Dessen returned in near silence to wind contours around the short, thematic fragments of the bass until they both slipped into a melodic unison as Weiss began a series of opposition dynamics with asymmetric bursts--drawing the trombonist into a cycle of braying, stuttering and profane gurgling before turning the moment back to the drums--setting the horn aside and conjuring a cloud of undulating electronic sounds over Weiss' ghostly malleted cymbals. Slowly, the drummer surfaced with an inexorable groove crafted from hands-on-toms and whispered hi-hats that led into a loping bass display that kicked off a new section.

All three jumped on an odd-metered anthem with kaleidoscopic drumming, bone/bass unisons floating over shimmering cymbals that flashed across the soundstage like sunlight through a spinning prism. Tordini emerged, alone, to unravel short "A Love Supreme," type lines one layer at a time with raw pizzicato and rattling strings that reminded me of Charlie Haden. Dessen joined with angry discourse and wild timbre manipulations as the three musicians engaged in independent soliloquies that only tangentially connected.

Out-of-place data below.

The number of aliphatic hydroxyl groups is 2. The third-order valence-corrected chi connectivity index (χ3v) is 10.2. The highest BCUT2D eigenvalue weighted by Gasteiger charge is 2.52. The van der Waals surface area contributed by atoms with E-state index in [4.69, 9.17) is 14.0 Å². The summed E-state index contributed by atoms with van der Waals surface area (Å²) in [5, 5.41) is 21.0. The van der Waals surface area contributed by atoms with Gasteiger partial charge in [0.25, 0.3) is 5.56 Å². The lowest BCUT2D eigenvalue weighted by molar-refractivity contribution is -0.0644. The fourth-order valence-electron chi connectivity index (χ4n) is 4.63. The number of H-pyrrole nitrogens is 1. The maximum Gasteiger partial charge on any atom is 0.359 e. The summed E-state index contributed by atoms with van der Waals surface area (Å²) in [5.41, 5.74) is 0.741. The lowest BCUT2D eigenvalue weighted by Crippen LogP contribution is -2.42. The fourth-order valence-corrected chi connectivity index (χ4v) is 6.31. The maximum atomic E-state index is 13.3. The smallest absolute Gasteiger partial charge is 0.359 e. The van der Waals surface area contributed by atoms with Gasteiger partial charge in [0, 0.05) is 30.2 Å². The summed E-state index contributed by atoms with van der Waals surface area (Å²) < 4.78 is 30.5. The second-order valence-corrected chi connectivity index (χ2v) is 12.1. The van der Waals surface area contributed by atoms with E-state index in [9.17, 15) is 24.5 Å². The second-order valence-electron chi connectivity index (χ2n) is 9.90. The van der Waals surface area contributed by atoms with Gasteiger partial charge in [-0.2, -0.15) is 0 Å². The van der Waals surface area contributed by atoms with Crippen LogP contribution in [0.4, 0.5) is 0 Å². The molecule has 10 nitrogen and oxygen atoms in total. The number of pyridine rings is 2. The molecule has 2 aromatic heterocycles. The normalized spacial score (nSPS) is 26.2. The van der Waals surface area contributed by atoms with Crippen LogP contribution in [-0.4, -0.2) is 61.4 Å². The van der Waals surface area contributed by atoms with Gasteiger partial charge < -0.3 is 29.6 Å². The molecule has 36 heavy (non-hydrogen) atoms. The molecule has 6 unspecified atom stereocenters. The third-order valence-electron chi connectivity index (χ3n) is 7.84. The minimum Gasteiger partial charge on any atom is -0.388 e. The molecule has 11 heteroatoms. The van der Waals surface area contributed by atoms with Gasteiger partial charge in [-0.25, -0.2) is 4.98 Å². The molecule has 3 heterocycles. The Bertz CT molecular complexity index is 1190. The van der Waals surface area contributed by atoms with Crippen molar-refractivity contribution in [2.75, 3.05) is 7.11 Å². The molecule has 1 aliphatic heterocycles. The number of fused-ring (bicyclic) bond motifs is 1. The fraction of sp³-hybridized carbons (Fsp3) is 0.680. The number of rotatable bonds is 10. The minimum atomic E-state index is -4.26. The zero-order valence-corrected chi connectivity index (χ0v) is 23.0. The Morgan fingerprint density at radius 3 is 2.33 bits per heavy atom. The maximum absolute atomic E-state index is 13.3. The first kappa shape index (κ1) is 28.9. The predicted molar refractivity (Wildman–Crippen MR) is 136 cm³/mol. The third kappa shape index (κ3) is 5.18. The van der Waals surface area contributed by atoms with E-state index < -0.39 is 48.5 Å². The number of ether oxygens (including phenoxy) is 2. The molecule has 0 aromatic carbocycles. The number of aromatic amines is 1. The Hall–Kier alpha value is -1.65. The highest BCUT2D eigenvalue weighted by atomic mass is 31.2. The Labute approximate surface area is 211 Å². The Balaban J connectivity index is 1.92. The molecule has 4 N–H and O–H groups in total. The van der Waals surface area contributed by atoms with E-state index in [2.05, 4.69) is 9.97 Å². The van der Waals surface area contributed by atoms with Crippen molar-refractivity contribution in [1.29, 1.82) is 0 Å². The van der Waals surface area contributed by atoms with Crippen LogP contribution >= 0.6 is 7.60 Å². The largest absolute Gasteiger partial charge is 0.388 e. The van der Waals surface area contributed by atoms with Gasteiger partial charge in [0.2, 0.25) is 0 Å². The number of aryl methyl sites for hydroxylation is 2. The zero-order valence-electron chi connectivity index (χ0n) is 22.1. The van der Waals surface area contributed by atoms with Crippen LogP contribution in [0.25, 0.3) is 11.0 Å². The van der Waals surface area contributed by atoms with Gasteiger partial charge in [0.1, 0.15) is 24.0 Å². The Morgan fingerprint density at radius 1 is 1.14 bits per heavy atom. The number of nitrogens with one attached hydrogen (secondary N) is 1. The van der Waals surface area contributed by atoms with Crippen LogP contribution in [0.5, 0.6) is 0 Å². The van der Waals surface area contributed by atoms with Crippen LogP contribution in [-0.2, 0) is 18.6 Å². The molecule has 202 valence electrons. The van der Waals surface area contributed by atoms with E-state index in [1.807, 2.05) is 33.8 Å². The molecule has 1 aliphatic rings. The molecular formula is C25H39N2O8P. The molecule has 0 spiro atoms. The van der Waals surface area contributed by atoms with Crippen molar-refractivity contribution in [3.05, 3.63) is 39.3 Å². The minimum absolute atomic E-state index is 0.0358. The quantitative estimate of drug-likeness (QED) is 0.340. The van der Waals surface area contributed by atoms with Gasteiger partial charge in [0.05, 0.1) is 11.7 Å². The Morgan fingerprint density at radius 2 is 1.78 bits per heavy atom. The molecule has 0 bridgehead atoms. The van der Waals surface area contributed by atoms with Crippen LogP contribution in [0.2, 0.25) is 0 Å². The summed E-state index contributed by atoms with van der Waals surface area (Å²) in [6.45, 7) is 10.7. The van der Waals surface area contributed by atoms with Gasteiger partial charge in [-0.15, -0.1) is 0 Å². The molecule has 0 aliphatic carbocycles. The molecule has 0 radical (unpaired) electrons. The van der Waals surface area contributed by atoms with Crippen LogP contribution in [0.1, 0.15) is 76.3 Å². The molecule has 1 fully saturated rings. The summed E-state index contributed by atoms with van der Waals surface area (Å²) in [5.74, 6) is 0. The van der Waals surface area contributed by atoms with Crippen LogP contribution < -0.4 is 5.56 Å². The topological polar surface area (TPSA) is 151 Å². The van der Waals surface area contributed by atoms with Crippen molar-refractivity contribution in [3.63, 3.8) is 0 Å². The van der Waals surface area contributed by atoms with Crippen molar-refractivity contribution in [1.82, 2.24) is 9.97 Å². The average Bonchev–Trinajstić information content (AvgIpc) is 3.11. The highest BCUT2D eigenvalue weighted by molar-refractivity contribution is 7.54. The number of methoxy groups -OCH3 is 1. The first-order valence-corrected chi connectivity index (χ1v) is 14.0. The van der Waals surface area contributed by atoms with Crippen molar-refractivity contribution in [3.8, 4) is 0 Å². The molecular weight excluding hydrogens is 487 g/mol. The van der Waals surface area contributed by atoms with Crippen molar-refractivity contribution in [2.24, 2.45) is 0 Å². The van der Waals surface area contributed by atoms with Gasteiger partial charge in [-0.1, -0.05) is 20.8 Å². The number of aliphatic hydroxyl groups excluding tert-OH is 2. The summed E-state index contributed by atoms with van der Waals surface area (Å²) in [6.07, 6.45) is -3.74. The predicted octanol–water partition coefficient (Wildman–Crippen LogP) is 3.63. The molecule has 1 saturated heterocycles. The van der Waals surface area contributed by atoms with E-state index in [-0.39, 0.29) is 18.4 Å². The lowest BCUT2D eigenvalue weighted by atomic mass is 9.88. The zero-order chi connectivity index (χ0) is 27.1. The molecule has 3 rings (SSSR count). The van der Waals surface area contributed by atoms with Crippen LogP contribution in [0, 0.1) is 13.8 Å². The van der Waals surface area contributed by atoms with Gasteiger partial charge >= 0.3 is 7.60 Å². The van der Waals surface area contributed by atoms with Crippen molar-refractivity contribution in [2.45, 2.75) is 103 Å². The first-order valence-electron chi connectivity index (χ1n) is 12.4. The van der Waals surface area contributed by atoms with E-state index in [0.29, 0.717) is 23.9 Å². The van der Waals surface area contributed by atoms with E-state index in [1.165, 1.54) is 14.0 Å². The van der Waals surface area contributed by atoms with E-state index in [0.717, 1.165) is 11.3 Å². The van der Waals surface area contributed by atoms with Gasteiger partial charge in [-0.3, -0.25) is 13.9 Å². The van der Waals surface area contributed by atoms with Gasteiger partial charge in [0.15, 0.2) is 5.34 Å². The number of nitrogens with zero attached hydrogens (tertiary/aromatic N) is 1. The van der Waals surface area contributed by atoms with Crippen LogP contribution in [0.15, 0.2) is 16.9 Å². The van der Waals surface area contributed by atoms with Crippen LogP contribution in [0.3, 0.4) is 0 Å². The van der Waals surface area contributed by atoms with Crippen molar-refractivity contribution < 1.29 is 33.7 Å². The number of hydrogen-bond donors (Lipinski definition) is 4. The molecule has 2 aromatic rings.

Suddenly there was a dovetailed conjunction of fragmented, nervous squall, made all the more dramatic by Dessen's squealing, sputtering lap-top electronics which toggled between extreme violence and Prozac sighs. Weiss began a delicate choreograph of flowing arms with brushes kissing the drums as Tordini entered with rubbery glissandi.